• The Guardian: Members of parliament will grill the Bank of England governor, Mark Carney, on Tuesday about his plans to modernise governance at the central bank in light of the escalating foreign exchange scandal.
  • The Guardian: Thousands of BT engineers, call centre workers and other frontline staff are to share a £1.3 billion windfall when a five-year employee share scheme vests this summer, with many receiving "life-changing" amounts.
  • The Daily Telegraph: Amazon to develop its own computer games; the retail giant uses Double Helix acquisition to spearhead major assault on console market.
  • Financial Times: UK advertising spending on mobile devices will overtake spending on newspapers this year for the first time, according to a report.
  • Financial Times: Spotify has secured a $200 million credit facility from lenders including Morgan Stanley, bringing the Swedish music company a step closer to a potential initial public offering in the US, sources said.
  • Financial Times: Google will soon launch its attempt to dominate a new generation of wearable technology using its Android software.

Share tips, comment and bids

  • Financial Times: A looming shake-up of France’s highly competitive mobile market has taken a new twist with a €1.8 billion deal by Bouygues to sell its network to upstart rival Iliad if its bid to buy SFR from Vivendi succeeds and creates the country’s largest operator.
  • Daily Mail: Photobox, which sells personalised items such as cards and mugs online, is planning to list before the summer with a value of between £400 million and £500 million.
  • The Independent (Small Talk): Tekcapital - the Oxford-based company, formed just a year ago - will today announce its intention to list on the Alternative Investment Market with a £3 million fundraising that will value the company at £6 million.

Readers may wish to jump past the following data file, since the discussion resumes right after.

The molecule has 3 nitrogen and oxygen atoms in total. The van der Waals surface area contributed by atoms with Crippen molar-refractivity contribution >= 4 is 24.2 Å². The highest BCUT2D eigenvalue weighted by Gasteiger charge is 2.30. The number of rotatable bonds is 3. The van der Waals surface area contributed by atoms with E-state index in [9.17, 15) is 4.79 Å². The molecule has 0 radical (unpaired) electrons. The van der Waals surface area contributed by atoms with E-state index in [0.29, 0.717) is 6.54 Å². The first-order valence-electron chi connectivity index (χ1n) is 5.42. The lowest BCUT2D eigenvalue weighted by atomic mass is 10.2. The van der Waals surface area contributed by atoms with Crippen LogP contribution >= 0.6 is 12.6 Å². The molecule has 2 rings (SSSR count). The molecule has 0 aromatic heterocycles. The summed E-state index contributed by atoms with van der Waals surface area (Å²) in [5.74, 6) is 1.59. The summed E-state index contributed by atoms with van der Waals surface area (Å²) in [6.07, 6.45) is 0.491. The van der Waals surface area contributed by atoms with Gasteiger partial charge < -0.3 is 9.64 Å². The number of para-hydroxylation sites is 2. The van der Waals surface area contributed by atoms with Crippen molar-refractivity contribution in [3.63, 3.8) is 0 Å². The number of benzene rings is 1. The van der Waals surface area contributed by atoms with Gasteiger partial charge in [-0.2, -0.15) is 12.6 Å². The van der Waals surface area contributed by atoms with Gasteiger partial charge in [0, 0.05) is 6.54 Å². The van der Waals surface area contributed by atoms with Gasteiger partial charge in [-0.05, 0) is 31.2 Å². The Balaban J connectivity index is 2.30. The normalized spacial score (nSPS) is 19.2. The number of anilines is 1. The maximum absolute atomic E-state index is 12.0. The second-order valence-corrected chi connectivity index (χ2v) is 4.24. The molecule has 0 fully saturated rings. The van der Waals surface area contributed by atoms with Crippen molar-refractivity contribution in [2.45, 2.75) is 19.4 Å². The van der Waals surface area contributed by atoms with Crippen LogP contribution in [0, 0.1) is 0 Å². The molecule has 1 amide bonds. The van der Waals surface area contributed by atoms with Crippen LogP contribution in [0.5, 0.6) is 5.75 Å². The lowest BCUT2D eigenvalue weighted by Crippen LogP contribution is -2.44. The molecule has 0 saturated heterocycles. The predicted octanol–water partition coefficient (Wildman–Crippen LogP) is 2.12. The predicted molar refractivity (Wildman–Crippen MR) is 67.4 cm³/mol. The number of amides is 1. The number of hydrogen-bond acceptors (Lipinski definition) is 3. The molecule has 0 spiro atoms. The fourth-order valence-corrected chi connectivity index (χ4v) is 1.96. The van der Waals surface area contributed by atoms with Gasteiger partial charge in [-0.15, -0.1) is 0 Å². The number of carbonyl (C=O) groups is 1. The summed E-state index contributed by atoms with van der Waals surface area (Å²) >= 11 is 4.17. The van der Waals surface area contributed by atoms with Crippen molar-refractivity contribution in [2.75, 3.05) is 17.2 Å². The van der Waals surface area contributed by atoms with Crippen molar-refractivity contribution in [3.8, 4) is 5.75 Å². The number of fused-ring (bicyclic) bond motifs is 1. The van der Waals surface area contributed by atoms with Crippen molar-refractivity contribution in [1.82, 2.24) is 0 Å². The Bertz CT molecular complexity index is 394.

• Financial Times: Tech billionaire Teddy Sagi, founder of listed gambling software group Playtech, is bringing another of his companies to market with an intention to float payment provider SafeCharge.
  • Financial Times: Abertis, the world’s largest toll road operator, is looking to sell its 75% stake in Montego Bay airport, Jamaica, and the 5% stake it holds indirectly in Mexico’s Grupo Aeroportuario del Pacífico.
  • Financial Times: Goldman Sachs and a coterie of investors including Singapore's sovereign wealth fund are eyeing a multibillion pound stock market launch of the corporate pensions insurer Rothesay Life, sources said.
  • The Independent: A growing number of companies from outside the advertising industry are looking to snap up ad agencies amid a takeover frenzy because of the digital boom, according to the corporate finance firm Clarity.
  • The Daily Telegraph: ECI Partners underpins £57 million Avantia buy-out; the insurer specialises in high risk properties such as those prone to flooding.
  • Financial Times: McLaren boss Ron Dennis has instructed Morgan Stanley to search for new investors as he plots to revive the Formula One team’s ailing fortunes and expand its technology division.
  • The Independent (The Week Ahead): Investors hoping for dividend as Foxtons prepares maiden results; expect bad news from G4S on Wednesday; JD Wetherspoon will announce its first-half numbers on Friday.
  • The Guardian (Editorial): It is extraordinary that the only pre-budget debate is about how to reduce the fairest source of state revenues.
  • Financial Times (Lex): Big Lots: after Friday’s rally, Big Lots’ shares trade at 15 times forward earnings, reflecting enthusiasm about its turnround – but that will take some time.
  • Financial Times (Lex): Resource risk: it is likely that, as with oil, political risk has slowed the exploitation of copper deposits in regions where they have been plentiful.
  • Financial Times (Lex): Japan Display: the JDI listing may prove to be more important for what it says about Japan’s ability to reinvigorate zombie businesses than for its size.